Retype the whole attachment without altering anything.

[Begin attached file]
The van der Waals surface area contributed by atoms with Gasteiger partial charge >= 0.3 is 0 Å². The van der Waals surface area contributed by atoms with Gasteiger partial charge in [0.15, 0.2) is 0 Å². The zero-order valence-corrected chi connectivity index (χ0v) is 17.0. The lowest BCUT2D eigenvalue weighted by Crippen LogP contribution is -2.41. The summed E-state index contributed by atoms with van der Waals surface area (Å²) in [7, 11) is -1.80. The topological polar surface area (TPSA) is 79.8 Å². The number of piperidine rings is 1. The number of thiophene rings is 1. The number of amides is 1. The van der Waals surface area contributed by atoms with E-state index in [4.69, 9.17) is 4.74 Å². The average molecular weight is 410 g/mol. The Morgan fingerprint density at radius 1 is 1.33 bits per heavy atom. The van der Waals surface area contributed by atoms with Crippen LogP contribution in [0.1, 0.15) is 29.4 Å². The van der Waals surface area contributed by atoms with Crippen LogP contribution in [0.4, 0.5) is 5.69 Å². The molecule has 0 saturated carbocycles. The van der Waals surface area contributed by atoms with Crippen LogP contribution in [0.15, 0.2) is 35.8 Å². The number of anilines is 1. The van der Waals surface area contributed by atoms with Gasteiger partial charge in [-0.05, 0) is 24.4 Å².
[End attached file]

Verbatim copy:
The van der Waals surface area contributed by atoms with Gasteiger partial charge >= 0.3 is 0 Å². The van der Waals surface area contributed by atoms with Gasteiger partial charge in [0.15, 0.2) is 0 Å². The zero-order valence-corrected chi connectivity index (χ0v) is 17.0. The lowest BCUT2D eigenvalue weighted by Crippen LogP contribution is -2.41. The summed E-state index contributed by atoms with van der Waals surface area (Å²) in [7, 11) is -1.80. The topological polar surface area (TPSA) is 79.8 Å². The number of piperidine rings is 1. The number of thiophene rings is 1. The number of amides is 1. The van der Waals surface area contributed by atoms with E-state index in [4.69, 9.17) is 4.74 Å². The average molecular weight is 410 g/mol. The Morgan fingerprint density at radius 1 is 1.33 bits per heavy atom. The van der Waals surface area contributed by atoms with Crippen LogP contribution in [0.1, 0.15) is 29.4 Å². The van der Waals surface area contributed by atoms with Crippen LogP contribution in [0.4, 0.5) is 5.69 Å². The molecule has 0 saturated carbocycles. The van der Waals surface area contributed by atoms with Crippen LogP contribution in [0.15, 0.2) is 35.8 Å². The number of anilines is 1. The van der Waals surface area contributed by atoms with Gasteiger partial charge in [-0.05, 0) is 24.4 Å².